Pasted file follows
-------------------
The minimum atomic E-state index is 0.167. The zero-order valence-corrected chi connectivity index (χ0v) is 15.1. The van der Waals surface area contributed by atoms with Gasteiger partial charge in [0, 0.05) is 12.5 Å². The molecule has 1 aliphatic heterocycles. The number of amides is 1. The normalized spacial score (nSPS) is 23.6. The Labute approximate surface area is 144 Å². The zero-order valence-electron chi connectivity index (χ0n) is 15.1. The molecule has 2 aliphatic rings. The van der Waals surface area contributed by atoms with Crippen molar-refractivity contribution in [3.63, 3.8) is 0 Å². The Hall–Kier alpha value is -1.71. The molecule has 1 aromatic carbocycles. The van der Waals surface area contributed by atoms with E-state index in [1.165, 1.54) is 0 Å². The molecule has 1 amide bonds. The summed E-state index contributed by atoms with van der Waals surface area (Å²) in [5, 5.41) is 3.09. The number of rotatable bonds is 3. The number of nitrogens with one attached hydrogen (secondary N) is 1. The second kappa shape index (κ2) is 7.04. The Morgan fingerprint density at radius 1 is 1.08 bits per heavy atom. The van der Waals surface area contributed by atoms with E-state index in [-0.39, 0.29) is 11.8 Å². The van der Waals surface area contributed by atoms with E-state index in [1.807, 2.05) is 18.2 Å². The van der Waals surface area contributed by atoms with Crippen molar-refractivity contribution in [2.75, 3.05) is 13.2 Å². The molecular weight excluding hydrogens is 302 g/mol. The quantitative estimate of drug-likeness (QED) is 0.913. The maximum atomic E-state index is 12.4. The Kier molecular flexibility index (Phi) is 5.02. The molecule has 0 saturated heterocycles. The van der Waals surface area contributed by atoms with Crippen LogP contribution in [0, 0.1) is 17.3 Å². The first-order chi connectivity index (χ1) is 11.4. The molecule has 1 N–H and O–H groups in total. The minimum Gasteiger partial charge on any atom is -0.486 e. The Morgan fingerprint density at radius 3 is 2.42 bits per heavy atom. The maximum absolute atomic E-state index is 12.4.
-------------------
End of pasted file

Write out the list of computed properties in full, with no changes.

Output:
The minimum atomic E-state index is 0.167. The zero-order valence-corrected chi connectivity index (χ0v) is 15.1. The van der Waals surface area contributed by atoms with Gasteiger partial charge in [0, 0.05) is 12.5 Å². The molecule has 1 aliphatic heterocycles. The number of amides is 1. The normalized spacial score (nSPS) is 23.6. The Labute approximate surface area is 144 Å². The zero-order valence-electron chi connectivity index (χ0n) is 15.1. The molecule has 2 aliphatic rings. The van der Waals surface area contributed by atoms with Crippen molar-refractivity contribution in [3.63, 3.8) is 0 Å². The Hall–Kier alpha value is -1.71. The molecule has 1 aromatic carbocycles. The van der Waals surface area contributed by atoms with E-state index in [1.165, 1.54) is 0 Å². The molecule has 1 amide bonds. The summed E-state index contributed by atoms with van der Waals surface area (Å²) in [5, 5.41) is 3.09. The number of rotatable bonds is 3. The number of nitrogens with one attached hydrogen (secondary N) is 1. The second kappa shape index (κ2) is 7.04. The Morgan fingerprint density at radius 1 is 1.08 bits per heavy atom. The van der Waals surface area contributed by atoms with E-state index in [-0.39, 0.29) is 11.8 Å². The van der Waals surface area contributed by atoms with E-state index in [1.807, 2.05) is 18.2 Å². The van der Waals surface area contributed by atoms with Crippen molar-refractivity contribution in [2.75, 3.05) is 13.2 Å². The molecular weight excluding hydrogens is 302 g/mol. The quantitative estimate of drug-likeness (QED) is 0.913. The maximum atomic E-state index is 12.4. The Kier molecular flexibility index (Phi) is 5.02. The molecule has 0 saturated heterocycles. The van der Waals surface area contributed by atoms with Crippen LogP contribution in [0, 0.1) is 17.3 Å². The first-order chi connectivity index (χ1) is 11.4. The molecule has 1 N–H and O–H groups in total. The minimum Gasteiger partial charge on any atom is -0.486 e. The Morgan fingerprint density at radius 3 is 2.42 bits per heavy atom. The maximum absolute atomic E-state index is 12.4.